Iraq forces have launched a major military operation to liberate Iraq's Anbar and Salaheddin provinces from ISIS, Iraqi state media and a key Shia militia group said Tuesday, a little more than a week after the militant group overran Anbar's provincial capital, Ramadi.
It is, of course, too soon to tell if the offensive will be successful. But not too soon to consider the consequences if it is not. What happens then? What if ISIS is not defeated by some combination of U.S. air power (which, so far, has not been decisive) and Iraqi ground units with an assist from Iran? What if ISIS wins?
Let’s think the unthinkable: Could the Islamic State win?
McLaughlin was deputy director and acting director of the CIA from 2000 to 2004 and answers the question—What would constitute a win for ISIS?—like this:
Essentially, it would amount to the group holding, for the foreseeable future, the core of what it has conquered — roughly half of Iraq and Syria — and exercising a rudimentary sort of governance there, in what it calls its “caliphate.” What is the foreseeable future? The group is almost certain to survive the Obama presidency. If two years into the next presidency, the Islamic State is still fitfully governing that area, it would be hard, in my view, to not call that a win.
McLaughlin goes on to list the four things necessary to bring about this outcome, none of which, he writes, "lies in the realm of fantasy.”
And if all this comes to pass?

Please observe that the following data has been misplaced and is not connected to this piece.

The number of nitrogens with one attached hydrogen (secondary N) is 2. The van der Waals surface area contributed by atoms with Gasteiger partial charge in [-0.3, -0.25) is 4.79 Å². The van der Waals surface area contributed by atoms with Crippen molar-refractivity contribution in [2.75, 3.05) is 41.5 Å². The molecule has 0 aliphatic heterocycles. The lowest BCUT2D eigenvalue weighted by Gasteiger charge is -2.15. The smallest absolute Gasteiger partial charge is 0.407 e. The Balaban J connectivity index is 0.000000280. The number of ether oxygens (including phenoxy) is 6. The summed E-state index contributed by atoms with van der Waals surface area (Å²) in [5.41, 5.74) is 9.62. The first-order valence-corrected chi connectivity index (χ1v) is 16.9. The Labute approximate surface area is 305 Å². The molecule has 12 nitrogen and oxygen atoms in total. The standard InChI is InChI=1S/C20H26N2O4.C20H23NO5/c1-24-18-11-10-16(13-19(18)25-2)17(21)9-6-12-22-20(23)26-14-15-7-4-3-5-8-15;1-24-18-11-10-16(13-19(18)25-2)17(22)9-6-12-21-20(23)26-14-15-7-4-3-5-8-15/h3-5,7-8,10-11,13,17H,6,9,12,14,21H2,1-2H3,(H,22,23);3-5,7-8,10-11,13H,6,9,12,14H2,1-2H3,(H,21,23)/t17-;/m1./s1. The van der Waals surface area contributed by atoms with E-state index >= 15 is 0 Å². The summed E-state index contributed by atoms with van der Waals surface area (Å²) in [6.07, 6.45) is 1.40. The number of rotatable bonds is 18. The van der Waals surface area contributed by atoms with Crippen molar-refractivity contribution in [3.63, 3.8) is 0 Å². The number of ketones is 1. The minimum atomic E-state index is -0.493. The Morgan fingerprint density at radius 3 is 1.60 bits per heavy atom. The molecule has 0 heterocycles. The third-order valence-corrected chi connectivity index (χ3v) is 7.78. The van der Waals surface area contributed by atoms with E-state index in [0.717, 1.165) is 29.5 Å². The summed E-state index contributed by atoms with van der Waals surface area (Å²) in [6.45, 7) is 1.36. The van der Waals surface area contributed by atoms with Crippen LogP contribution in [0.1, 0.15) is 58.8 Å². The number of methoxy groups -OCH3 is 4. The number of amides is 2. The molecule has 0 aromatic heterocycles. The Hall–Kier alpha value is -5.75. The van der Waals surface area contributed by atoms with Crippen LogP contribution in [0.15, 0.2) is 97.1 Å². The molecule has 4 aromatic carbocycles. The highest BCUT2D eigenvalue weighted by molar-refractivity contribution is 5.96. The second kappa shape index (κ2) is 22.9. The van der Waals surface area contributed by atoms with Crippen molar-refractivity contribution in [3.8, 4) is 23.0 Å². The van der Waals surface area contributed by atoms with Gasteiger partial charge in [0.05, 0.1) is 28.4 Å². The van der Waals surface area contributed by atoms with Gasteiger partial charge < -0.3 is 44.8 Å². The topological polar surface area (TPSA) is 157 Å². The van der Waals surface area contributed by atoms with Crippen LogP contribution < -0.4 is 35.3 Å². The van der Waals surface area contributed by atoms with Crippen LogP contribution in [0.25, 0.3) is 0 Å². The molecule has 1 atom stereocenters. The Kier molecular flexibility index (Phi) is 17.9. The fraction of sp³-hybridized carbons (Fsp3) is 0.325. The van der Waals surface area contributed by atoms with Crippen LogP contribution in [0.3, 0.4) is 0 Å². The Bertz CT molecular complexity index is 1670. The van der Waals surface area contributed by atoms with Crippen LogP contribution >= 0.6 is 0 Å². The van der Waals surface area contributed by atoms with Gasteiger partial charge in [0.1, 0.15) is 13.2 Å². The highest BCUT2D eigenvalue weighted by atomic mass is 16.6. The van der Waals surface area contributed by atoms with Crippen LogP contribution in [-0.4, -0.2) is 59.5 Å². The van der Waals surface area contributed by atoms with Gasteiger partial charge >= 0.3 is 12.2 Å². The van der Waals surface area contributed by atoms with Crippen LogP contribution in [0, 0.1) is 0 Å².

… the Islamic State will have won, plain and simple, and from that point the challenges will get no easier. The demands of governing might force some compromises on the Islamic State, but — as terrorist states always do — it would eventually look toward external targets such as the United States while posing a continuous threat to its neighbors and clinging to some form of harsh sharia law.
McLaughlin does not sugarcoat it and you should read the whole thing.
It's been a full week since The Scrapbook inveighed against the assault on free speech, so we have a new parade of horribles to shake our head at. The precipitating event this time was the killing of two armed assailants at an event in Garland, Texas, that was displaying Muhammad cartoons. It should go without saying that free speech means supporting the right of people you don’t like to say things you don’t like.
In remarks at the Summit on Countering Violent Extremism, President Obama warned that one can't profile a terrorist, or predict who will become one. It's not determined by people or any particular faith, the president said.
In response to the Islamic State’s horrific burning of a pilot, the Jordanian government has released from prison one of the most influential al Qaeda-allied ideologues in the world. Sound strange? It is.
President Obama told CNN's Fareed Zakaria that 99.9 percent of Muslims reject radical Islam. He made the comments in response to a question about the White House avoiding using the phrase "Islamic terrorists."
"The United States is losing the war with radical Islamists," Newt Gingrich told a group of conservatives at the Iowa Freedom Summit in Des Moines.
And while Gingrich skewered President Obama and his foreign policy, he said part of the problem resides with Republicans as well. "We have an elite, frankly in both parties, unwilling to tell the truth."
Meeting with Italian defense officials in Rome Monday, Chairman of the Joint Chiefs of Staff General Martin Dempsey said that the threat to the world from Islamic terrorism is "probably a 30-year issue." The Army News Service